Previous Section Back to Table of Contents Lords Hansard Home Page


COMMONS AMENDMENTS
[The page and line refer to HL Bill 128 as first printed for the Commons.]
COMMONS AMENDMENT

1Clause 2, Leave out Clause 2

Baroness Scotland of Asthal: My Lords, I beg to move that the House do agree with the Commons in their Amendment No. 1.

13 Nov 2003 : Column 1606

We recognise the difficulties associated with this area of law. Being accused of a sex offence often carries with it a great social stigma, and the adverse publicity that often results from being linked to such an allegation can have serious consequences for a person's status and reputation in the community, employment and sense of self-worth. Amendment No. 1 leaves out the clause introduced by the noble and learned Lord, Lord Ackner, at Lords Report which gave defendants in rape and other cases the same right to anonymity as that enjoyed by the defendants.

Moved, That the House do agree with the Commons in their Amendment No. 1.—(Baroness Scotland of Asthal.)


    Clause 2, The Lord Ackner rose to move, as an amendment to the Motion that the House do agree with the Commons in their Amendment 1, at end insert "but do propose the following amendment in lieu of the words so left out of the Bill—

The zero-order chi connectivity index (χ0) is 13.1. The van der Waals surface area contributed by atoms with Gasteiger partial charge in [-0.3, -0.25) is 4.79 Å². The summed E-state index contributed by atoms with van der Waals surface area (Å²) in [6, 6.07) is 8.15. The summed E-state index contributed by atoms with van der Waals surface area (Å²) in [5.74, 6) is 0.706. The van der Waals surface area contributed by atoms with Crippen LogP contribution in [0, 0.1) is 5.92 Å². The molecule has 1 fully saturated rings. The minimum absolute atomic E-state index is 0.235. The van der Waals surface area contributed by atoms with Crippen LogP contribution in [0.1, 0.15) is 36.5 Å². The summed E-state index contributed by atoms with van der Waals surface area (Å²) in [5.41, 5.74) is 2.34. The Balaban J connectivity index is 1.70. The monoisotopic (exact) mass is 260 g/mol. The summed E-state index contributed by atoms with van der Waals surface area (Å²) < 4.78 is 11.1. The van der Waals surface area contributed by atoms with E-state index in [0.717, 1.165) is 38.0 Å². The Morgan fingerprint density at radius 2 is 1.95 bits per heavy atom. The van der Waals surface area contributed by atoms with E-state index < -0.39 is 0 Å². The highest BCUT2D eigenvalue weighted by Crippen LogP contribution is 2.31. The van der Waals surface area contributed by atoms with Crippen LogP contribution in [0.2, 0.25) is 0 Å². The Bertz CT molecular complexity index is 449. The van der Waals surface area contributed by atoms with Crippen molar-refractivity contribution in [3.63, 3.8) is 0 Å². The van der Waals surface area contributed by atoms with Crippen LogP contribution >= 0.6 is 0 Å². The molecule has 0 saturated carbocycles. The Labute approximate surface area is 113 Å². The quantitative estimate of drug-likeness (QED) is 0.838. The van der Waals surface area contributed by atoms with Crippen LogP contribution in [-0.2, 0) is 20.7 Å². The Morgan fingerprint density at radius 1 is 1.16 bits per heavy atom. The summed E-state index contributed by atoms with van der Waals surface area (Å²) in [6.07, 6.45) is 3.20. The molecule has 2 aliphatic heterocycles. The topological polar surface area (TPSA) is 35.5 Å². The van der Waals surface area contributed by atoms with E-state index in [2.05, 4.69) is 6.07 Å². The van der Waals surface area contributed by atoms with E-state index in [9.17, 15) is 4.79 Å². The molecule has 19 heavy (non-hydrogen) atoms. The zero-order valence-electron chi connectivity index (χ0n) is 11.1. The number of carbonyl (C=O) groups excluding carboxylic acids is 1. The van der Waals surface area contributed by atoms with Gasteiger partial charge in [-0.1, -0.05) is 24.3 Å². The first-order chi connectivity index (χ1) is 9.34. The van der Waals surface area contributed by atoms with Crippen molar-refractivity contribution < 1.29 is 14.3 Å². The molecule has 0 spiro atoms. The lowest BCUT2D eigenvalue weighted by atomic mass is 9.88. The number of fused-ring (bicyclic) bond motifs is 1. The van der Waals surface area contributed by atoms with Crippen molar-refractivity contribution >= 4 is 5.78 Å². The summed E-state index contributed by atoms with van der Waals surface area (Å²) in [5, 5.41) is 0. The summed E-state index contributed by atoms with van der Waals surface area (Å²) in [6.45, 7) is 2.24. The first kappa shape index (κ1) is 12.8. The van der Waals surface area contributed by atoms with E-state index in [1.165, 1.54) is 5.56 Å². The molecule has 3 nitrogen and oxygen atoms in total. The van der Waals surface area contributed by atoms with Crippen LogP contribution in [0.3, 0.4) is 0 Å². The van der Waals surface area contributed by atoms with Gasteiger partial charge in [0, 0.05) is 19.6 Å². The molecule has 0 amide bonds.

1AClause 2, Insert the following new Clause— "Disclosure of matter likely to identify defendant


In section 1 of the Sexual Offences (Amendment) Act 1992, after subsection (3) insert— "(3A) Where a person ("the defendant") is accused of an offence to which this Act applies, no matter likely to lead members of the public to identify the defendant as the person by whom the offence is alleged to have been committed shall during the defendant's lifetime be included in any publication unless the defendant has been convicted of the offence.""

The noble and learned Lord said: My Lords, I express my thanks to the noble Lord, Lord Goodhart, who provided at my request this particular drafting of my amendment in lieu. My original draft had to be done in a hurry, but it served its purpose. My amendment reads as follows:


    "Disclosure of matter likely to identify defendant

In section 1 of the Sexual Offences (Amendment) Act 1992, after subsection (3) insert— '(3A) Where a person ("the defendant") is accused of an offence to which this Act applies, no matter likely to lead members of the public to identify the defendant as the person by whom the offence is alleged to have been committed shall during the defendant's lifetime be included in any publication unless the defendant has been convicted of the offence.'" Amendments Nos. 1B and 1C—tabled respectively by the noble Baroness, Lady Noakes, and by the noble Lord, Lord Thomas of Gresford—although using different language, point to the contrast with my amendment. Instead of giving anonymity to the defendant right up until conviction or acquittal, they say that he should have anonymity only so long as he has not been charged.

I shall submit to your Lordships that that is quite inadequate because the period between charging and trial is the vital period. It is in that time that newspapers get to work and a defendant's life can be rendered utterly miserable.

I should point out that when I tabled my amendment, which provided that anonymity should last until the defendant was convicted or acquitted, I had the support of both the noble Baroness, Lady Noakes, and the noble Lord, Lord Thomas of